Details: The lawsuit contends that millions of Times articles were used to train automated chatbots, which now compete with the news outlet. The complaint cites several examples in which a chatbot provided users with near-verbatim excerpts from Times articles that would otherwise require a paid subscription to view.


Around the World

Credit…Fred Ramos for The New York Times
  • U.S. officials are struggling to contend with the chaos at the border with Mexico, as thousands of migrants arrive every day.

  • Canada may expand the right of terminally ill people to medically end their lives to include those whose only medical condition is mental illness.

  • Storms killed at least nine people in Australia over the holidays, officials said.

Other Big Stories

Credit…Carlos Osorio/Associated Press
  • The Michigan Supreme Court allowed Donald Trump to appear on the state’s primary ballot in February, but left the door open for a new challenge to bar him from a later ballot.

  • A coronavirus variant called JN.1 has now become the most common strain of the virus spreading across the U.S.

  • A statue of Shakira, the Colombian singer, was unveiled in Barranquilla, the city where she grew up.

  • The South Korean actor Lee Sun-kyun, who starred in “Parasite,” was found dead in Seoul yesterday. The police said they were investigating the death as a suicide.

What Else Is Happening

  • AstroForge, a private company, wants to mine an asteroid — and it wants to keep the details a secret.

  • Some American parents are giving their children a last name other than the father’s.

A Morning Read

Credit…Sam Bush for The New York Times

At a time when museums around the world are grappling with how to attract new audiences, the tiny Crab Museum, in Margate, England, uses humor to lure in visitors.

One example: A deeply silly diorama shows one crab holding a pint of beer and another clutching a cricket bat. (A sign explained that the species live in different parts of the world so “it would be misleading to depict them in a realistic natural setting.”)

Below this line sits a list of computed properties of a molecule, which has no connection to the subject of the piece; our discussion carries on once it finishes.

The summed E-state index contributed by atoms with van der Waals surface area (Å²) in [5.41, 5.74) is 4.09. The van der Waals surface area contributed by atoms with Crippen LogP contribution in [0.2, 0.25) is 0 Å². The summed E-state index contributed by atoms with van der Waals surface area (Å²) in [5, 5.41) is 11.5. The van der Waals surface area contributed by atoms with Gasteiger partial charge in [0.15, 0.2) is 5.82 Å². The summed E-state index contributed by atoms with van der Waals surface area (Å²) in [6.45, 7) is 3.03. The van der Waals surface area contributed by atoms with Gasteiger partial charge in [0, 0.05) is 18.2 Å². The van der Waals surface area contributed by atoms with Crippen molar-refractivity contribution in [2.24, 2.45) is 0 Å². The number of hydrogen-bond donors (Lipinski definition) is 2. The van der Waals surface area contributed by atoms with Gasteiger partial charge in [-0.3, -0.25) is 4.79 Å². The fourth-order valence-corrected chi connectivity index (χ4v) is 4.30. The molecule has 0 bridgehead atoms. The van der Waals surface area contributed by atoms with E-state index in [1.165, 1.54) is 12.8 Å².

Lives Lived

Jacques Delors, a hard-driving French politician who became the chief architect of a more unified Europe, has died at 98.


Brand Paris Saint-Germain: How Michael Jordan helped make it cool.

Jose Mourinho: The future or a Roman relic?

A Basque-only ‘philosophy’: Why some are calling for change at Athletic Bilbao.


Credit…Anna Anthropy

A place to express themselves

Transgender people have turned to video games, some with robust character creators, as places where they can safely explore their gender identities, given the array of tools to modify a character’s appearance and a virtual world that readily accepts those changes.

Nearly a decade before she came out as a transgender woman, Anna Anthropy, now a professor of game design, was wearing a dress in the world of Animal Crossing on the Nintendo GameCube. She left virtual bread crumbs for her family about information she was not prepared to share as a teenager.

“We were all playing in the same town, and I had chosen a female character,” she said. “It wasn’t something we talked about, but it was my way of seeing a version of my family where I was the right gender.”


Credit…David Malosh for The New York Times

Cook: Savor the Thai flavors of this salmon and rice dish.

Groove: Our critics recommend these music collections for a blast from the past.

Read: The year’s best graphic novels.

Abstain: Considering dry January? Set yourself up for success.

Play the Spelling Bee. And here are today’s Mini Crossword and Wordle. You can find all our puzzles here.

That’s it for today’s briefing. See you tomorrow. — Natasha

You can reach Natasha and the team at [email protected].